The mid to late 1800s are some of the darkest decades of our country’s history. The war the government waged on Native American tribes was ruthless and tragic.
Often, it’s a part of American history the education system doesn’t teach in public schools. Powder River tells a story of a surprise attack that ended the lives of 24 Cheyennes in the northwest territory.
Today, the area is more known for its coal production than for this massacre. Let’s learn more about what happened at Powder River in Wyoming.
About Powder River
At about 375 miles in length, the Powder River is a tributary of the Yellowstone River. It flows through northeastern Wyoming and southeastern Montana.
Additionally, it drains into Powder River Country. It’s an area of the Great Plains between the Bighorn Mountains and the Black Hills.
It also joins the Little Powder River near Broadus, Mont., and the Yellowstone River outside Miles City, Mont. Powder River County in southeastern Montana is a rural and agricultural area used for grazing.
Why Is It Called Powder River?
The Powder River’s banks consist of sand that resembles dust. Thus it got the name “Powder River.”
However, a historical marker in Broadus on US 212 in Powder River County explains that the origin of its name may be a bit more obscure. It reads, “In July 1806, Captain William Clark christened it the Red Stone River.”
Later renamed the Powder River, historians suppose it took its name from the dark gunpowder-colored soil and sand along its banks. But army scout, William Drannan, maintained that the river was inadvertently named by Vierres Roubidoux, a French guide.
He shouted, ‘Cache la Powder!’ (Hide the Powder!) when a group of soldiers he was escorting was attacked by Indians.”
What Happened at Powder River in Wyoming?
In 1865, the Powder River Expedition was an operation of the United States Army against the Lakota Sioux, Cheyenne, and Arapaho Indians. Major General Grenville M. Dodge ordered the campaign against the northern plains tribes. He also named Brigadier General Patrick E. Connor the leader of the expedition.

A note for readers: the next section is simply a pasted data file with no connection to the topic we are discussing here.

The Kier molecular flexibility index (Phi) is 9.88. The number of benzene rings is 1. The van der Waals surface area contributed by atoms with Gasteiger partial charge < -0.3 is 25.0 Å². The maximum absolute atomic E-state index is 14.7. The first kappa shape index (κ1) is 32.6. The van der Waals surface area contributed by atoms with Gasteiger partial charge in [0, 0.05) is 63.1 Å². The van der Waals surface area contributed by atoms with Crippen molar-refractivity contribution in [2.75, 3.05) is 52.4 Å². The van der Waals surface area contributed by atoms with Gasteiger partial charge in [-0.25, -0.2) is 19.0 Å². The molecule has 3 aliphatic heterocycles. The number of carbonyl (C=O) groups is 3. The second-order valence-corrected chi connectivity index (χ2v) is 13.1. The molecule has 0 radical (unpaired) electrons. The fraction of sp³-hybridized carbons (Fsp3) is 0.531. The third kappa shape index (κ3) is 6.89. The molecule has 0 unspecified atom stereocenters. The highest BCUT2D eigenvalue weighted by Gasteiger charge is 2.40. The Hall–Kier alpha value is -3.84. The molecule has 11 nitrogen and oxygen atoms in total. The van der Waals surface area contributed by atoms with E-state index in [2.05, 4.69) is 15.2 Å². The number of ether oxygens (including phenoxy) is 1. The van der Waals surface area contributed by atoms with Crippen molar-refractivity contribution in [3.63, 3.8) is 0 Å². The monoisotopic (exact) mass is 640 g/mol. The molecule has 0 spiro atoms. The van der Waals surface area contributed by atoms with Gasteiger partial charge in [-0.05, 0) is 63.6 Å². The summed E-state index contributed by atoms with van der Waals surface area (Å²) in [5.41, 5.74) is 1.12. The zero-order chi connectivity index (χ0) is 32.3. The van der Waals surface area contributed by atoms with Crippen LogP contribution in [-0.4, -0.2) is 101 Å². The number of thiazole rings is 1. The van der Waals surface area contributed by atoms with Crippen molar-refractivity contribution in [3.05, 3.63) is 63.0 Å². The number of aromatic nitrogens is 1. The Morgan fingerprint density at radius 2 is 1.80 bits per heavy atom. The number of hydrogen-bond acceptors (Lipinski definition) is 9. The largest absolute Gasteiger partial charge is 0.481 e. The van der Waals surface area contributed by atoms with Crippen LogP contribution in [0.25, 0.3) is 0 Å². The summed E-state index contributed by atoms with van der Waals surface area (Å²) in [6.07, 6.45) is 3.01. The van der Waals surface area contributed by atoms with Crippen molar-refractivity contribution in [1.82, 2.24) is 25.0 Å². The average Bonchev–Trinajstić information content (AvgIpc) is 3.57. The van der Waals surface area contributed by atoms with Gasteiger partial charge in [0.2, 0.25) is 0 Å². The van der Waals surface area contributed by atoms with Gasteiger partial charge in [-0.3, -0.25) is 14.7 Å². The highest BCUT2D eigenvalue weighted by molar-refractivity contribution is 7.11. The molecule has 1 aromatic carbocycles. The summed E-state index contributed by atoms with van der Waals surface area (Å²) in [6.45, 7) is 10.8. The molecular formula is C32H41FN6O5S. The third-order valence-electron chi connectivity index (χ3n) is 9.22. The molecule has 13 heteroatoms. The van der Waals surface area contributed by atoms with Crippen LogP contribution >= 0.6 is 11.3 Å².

In August 1865, Captain Frank Joshua North and a few dozen soldiers were searching for hostile Indians in the Dakota Territory. For two days, they trailed a small band of Cheyenne.
On August 17, the soldiers caught up with the group of 24 Cheyennes on the Powder River. The Indians had made their camp for the night and were asleep. Captain North waited until dawn and closed in on the camp.
Because there were Pawnee Scouts with the soldiers, the Cheyenne thought they were just more friendly Cheyennes approaching. They made no moves to attack or protect themselves.
However, the Pawnees suddenly charged in, surprising the Cheyennes and killing all 24 Indians. This event is known as the Powder River Massacre.
Why Did the Powder River War Happen?
One of the primary routes in this area was the Bozeman Trail. Numerous incidents involving Native Americans and white pioneers occurred along the trail because it ran through Native American territory. Considered hostile Indians, the United States Army sought to control the trail by force.
The Powder River Expedition is also known as the Powder River War. It was led by Connor to protect the development and growth of the U.S. in western territories. He had to keep the roads open, safeguard the mail, and keep the telegraph lines operating.